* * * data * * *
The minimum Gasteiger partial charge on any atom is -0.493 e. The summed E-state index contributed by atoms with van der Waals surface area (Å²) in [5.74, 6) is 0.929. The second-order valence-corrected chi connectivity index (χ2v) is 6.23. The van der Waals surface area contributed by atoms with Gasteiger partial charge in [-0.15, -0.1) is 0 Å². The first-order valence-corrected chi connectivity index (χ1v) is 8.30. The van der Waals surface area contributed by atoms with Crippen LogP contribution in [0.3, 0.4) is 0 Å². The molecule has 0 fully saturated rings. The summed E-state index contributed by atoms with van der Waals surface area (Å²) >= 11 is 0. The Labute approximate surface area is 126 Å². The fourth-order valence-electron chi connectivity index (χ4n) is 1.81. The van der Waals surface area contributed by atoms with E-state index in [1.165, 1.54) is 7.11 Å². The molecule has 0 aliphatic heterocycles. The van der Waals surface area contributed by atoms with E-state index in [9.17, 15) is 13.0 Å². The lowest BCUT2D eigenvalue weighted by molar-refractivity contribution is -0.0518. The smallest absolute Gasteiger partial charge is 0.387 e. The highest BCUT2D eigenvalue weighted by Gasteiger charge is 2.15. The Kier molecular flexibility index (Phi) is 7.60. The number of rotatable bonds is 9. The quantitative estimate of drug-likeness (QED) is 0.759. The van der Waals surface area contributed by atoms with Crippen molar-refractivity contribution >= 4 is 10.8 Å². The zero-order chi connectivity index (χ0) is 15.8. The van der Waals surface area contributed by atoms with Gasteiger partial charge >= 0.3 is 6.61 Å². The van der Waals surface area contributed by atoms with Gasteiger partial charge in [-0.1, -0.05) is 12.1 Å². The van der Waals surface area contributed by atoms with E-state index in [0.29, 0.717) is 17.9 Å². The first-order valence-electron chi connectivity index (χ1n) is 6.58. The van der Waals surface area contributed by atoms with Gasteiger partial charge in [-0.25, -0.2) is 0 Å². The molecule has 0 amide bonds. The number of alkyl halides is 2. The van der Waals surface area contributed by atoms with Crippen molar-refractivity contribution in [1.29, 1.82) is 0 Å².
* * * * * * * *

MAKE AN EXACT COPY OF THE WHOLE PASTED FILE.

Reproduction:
The minimum Gasteiger partial charge on any atom is -0.493 e. The summed E-state index contributed by atoms with van der Waals surface area (Å²) in [5.74, 6) is 0.929. The second-order valence-corrected chi connectivity index (χ2v) is 6.23. The van der Waals surface area contributed by atoms with Gasteiger partial charge in [-0.15, -0.1) is 0 Å². The first-order valence-corrected chi connectivity index (χ1v) is 8.30. The van der Waals surface area contributed by atoms with Crippen LogP contribution in [0.3, 0.4) is 0 Å². The molecule has 0 fully saturated rings. The summed E-state index contributed by atoms with van der Waals surface area (Å²) >= 11 is 0. The Labute approximate surface area is 126 Å². The fourth-order valence-electron chi connectivity index (χ4n) is 1.81. The van der Waals surface area contributed by atoms with E-state index in [1.165, 1.54) is 7.11 Å². The molecule has 0 aliphatic heterocycles. The van der Waals surface area contributed by atoms with E-state index in [9.17, 15) is 13.0 Å². The lowest BCUT2D eigenvalue weighted by molar-refractivity contribution is -0.0518. The smallest absolute Gasteiger partial charge is 0.387 e. The highest BCUT2D eigenvalue weighted by Gasteiger charge is 2.15. The Kier molecular flexibility index (Phi) is 7.60. The number of rotatable bonds is 9. The quantitative estimate of drug-likeness (QED) is 0.759. The van der Waals surface area contributed by atoms with Crippen molar-refractivity contribution >= 4 is 10.8 Å². The zero-order chi connectivity index (χ0) is 15.8. The van der Waals surface area contributed by atoms with Gasteiger partial charge >= 0.3 is 6.61 Å². The van der Waals surface area contributed by atoms with Gasteiger partial charge in [-0.1, -0.05) is 12.1 Å². The van der Waals surface area contributed by atoms with E-state index in [0.29, 0.717) is 17.9 Å². The first-order valence-electron chi connectivity index (χ1n) is 6.58. The van der Waals surface area contributed by atoms with Gasteiger partial charge in [-0.25, -0.2) is 0 Å². The molecule has 0 amide bonds. The number of alkyl halides is 2. The van der Waals surface area contributed by atoms with Crippen molar-refractivity contribution in [1.29, 1.82) is 0 Å².